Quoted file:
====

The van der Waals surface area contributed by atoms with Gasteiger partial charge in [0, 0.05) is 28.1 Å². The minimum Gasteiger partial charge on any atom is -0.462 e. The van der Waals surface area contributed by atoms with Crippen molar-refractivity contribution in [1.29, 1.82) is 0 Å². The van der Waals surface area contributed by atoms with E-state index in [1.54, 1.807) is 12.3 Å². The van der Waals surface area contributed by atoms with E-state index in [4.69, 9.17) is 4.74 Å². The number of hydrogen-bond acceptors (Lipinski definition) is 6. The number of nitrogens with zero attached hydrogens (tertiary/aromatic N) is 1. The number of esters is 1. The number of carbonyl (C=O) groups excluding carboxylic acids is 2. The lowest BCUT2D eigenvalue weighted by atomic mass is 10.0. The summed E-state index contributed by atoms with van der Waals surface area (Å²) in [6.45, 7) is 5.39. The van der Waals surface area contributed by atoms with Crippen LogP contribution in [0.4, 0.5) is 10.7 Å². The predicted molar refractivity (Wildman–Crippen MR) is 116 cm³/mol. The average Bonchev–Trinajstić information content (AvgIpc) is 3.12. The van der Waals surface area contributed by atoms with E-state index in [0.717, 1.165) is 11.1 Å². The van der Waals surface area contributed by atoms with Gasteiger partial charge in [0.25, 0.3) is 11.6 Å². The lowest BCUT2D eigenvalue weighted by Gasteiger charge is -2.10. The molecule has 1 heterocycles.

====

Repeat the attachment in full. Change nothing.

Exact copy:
The van der Waals surface area contributed by atoms with Gasteiger partial charge in [0, 0.05) is 28.1 Å². The minimum Gasteiger partial charge on any atom is -0.462 e. The van der Waals surface area contributed by atoms with Crippen molar-refractivity contribution in [1.29, 1.82) is 0 Å². The van der Waals surface area contributed by atoms with E-state index in [1.54, 1.807) is 12.3 Å². The van der Waals surface area contributed by atoms with E-state index in [4.69, 9.17) is 4.74 Å². The number of hydrogen-bond acceptors (Lipinski definition) is 6. The number of nitrogens with zero attached hydrogens (tertiary/aromatic N) is 1. The number of esters is 1. The number of carbonyl (C=O) groups excluding carboxylic acids is 2. The lowest BCUT2D eigenvalue weighted by atomic mass is 10.0. The summed E-state index contributed by atoms with van der Waals surface area (Å²) in [6.45, 7) is 5.39. The van der Waals surface area contributed by atoms with Crippen LogP contribution in [0.4, 0.5) is 10.7 Å². The predicted molar refractivity (Wildman–Crippen MR) is 116 cm³/mol. The average Bonchev–Trinajstić information content (AvgIpc) is 3.12. The van der Waals surface area contributed by atoms with E-state index in [0.717, 1.165) is 11.1 Å². The van der Waals surface area contributed by atoms with Gasteiger partial charge in [0.25, 0.3) is 11.6 Å². The lowest BCUT2D eigenvalue weighted by Gasteiger charge is -2.10. The molecule has 1 heterocycles.